An outstanding feature of Grace Church is its stained glass windows. Over 40 windows by such renowned firms as Tiffany Studios, Charles Connick Studios and Heaton, Butler & Bayne. These windows are an excellent representative sampling of the leading stained glass designers of the early 20th century. Two of the three windows by Tiffany Studios are of their trademark opalescent glass. The other windows were fabricated with European antique painted glass, some with detailed depictions of landscape scenes and vivid colors. The wheel window, chancel window and 16 side aisle windows are by the English firm Heaton, Butler & Bayne. This firm, founded in 1862, created stained glass that was artistically inspired by medieval Italian painting and its English incarnation, the pre-Raphaelites. They employed the antique glass technique of applying several layers of glass and paint to achieve a depth of perspective rarely found in stained glass. Among the most talented of Arts and Crafts stained glass craftsmen, the firm Heaton, Butler & Bayne manufactured stained glass windows for hundreds of English churches in the mid-1800s and then America in the early 20th century. Their technique results in a uniquely realistic depiction of human faces on glass. Their stained glass windows at Grace Church, which were created between 1906 and 1911, exhibit the technique's trademark physical detail of the human body. In the medallions of the wheel window the treatment of the apostle's faces are featured examples of painted glass. The windows by Charles Connick, which are in the clerestory and All Saints Chapel reflect his commitment to restore the medieval style in stained glass design. The Connick

Studio has been described, by Virginia Reguin, professor of visual arts at Holy Cross College as "the most active proselytizer of the Gothic Revival in the 20th Century". His obituary in the New York Times referred to him as "'the world's greatest contemporary craftsman in stained glass". Connick was the chief stained glass collaborator with Ralph Adams Cram, the premier neo-Gothic architect, and his windows grace many of Cram's buildings, including the Rose Window of the Cathedral Church of St. John the Divine. At Grace Church, Connick's windows, created between 1956 and 1961, are representative examples of his style. His heavy reliance on blues and reds, consistent with the medieval practice, is exhibited in his windows at Grace Church.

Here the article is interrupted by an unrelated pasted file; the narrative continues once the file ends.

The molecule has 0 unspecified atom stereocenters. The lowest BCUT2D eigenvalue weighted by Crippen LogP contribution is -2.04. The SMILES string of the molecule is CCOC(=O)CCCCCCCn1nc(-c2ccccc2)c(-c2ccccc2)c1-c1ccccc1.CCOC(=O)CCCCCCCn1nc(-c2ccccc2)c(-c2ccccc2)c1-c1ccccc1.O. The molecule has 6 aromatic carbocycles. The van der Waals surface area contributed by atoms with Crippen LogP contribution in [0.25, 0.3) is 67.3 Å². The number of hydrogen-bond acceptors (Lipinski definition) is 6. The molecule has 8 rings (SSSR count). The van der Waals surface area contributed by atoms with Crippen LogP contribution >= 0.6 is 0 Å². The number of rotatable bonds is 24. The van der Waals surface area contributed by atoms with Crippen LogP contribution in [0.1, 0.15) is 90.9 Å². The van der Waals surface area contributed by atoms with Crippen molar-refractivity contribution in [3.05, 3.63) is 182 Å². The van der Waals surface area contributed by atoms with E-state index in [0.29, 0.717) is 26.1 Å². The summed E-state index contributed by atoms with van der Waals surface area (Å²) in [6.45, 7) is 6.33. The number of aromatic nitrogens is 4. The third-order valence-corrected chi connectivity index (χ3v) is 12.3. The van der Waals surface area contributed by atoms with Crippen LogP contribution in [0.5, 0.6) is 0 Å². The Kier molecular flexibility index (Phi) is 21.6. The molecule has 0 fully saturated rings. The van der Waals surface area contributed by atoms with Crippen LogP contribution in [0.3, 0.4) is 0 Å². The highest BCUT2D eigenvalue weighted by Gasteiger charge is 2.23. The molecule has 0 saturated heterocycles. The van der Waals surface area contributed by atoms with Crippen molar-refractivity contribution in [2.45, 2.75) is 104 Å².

A unique feature of Grace Church is its carillon. One of the oldest and largest on the continent its bells continue to chime each week, seventy-nine years after its installation. Carillons were introduced to North American audiences in the early 1920s largely as the result of the writings of one man, William Gorham Rice. Mr. Rice wrote extensively about carillons for such popular journals as National Geographic. In particular, he described the carillons of Belgium and the Netherlands, where they have been since the Middle Ages, and where it is common for every mid-sized town to have its own carillon. At Grace Church, it was a parishioner, Dr. Albert Pittis, who was solely responsible for the carillon. Originally interested in purchasing a set of chimes for the parish, the news of John D. Rockefeller's signing a contract for a 42-bell carillon with the same firm with which Pittis was dealing, spurred him to do the same, though on a smaller scale, for Grace Church. As reported in the New York Times, on December 6th, 1922, in an article describing Rockefeller's purchase of 42 bells for Park Avenue Baptist Church (later renamed Riverside Church), "The only other set of the kind in the United States will be at Grace Episcopal Church, Plainfield, N.J., to which an anonymous donor has given a carillon, also ordered from the [Gillett & Johnston] firm." The Grace Church carillon has been played by the best carillonneurs in the world, as noted by the Courier News, on October 6th, 1934, that recitals on the Grace Church carillon "have been given by Kamiel Lefevere, recognized as the best and most popular carillionneurs in the world". Constructed by Gillett & Johnston, the premier bell makers in England, it is a further example of the parish's historic commitment to selecting the premier artisans in their field to work at the church. There exist only 165 non-electric carillons in the North America, four of which are in New Jersey (in order of size; Princeton University, Grace Church, and two other Episcopal churches, St. Peter's Church [Morristown] and the Church of St. George's-by-the-River [Rumson]). The Grace Church carillon has achieved recognition in the field, as when, in 1995, the parish hosted a recital by the Guild of Carillionneurs of North America. In 2000, Robin Austin, the former carillionneur, who presently holds that position at Princeton University, returned to Grace Church to record a CD in conjunction with the parish's community girl choir. The carillon is played each week, both before and after Mass, by the parish carillonneur, Mr. David Magee. He is the latest in a long line of carillioneurs, beginning with the eight local men who were instructed by Mr. Percival Price, carillioneur of Metropolitan Church, Toronto and at the time one of the world's most gifted carillioneurs, and who played at the dedicatory recital on March 23rd, 1923. The Pittis Memorial Carillon is the second-largest carillon in New Jersey (after Princeton University) and the fourth-oldest in North America. The carillon continues to be maintained by the Pittis family, whose forebear, Dr. Albert Pittis, was the benefactor of the carillon and the force behind its creation.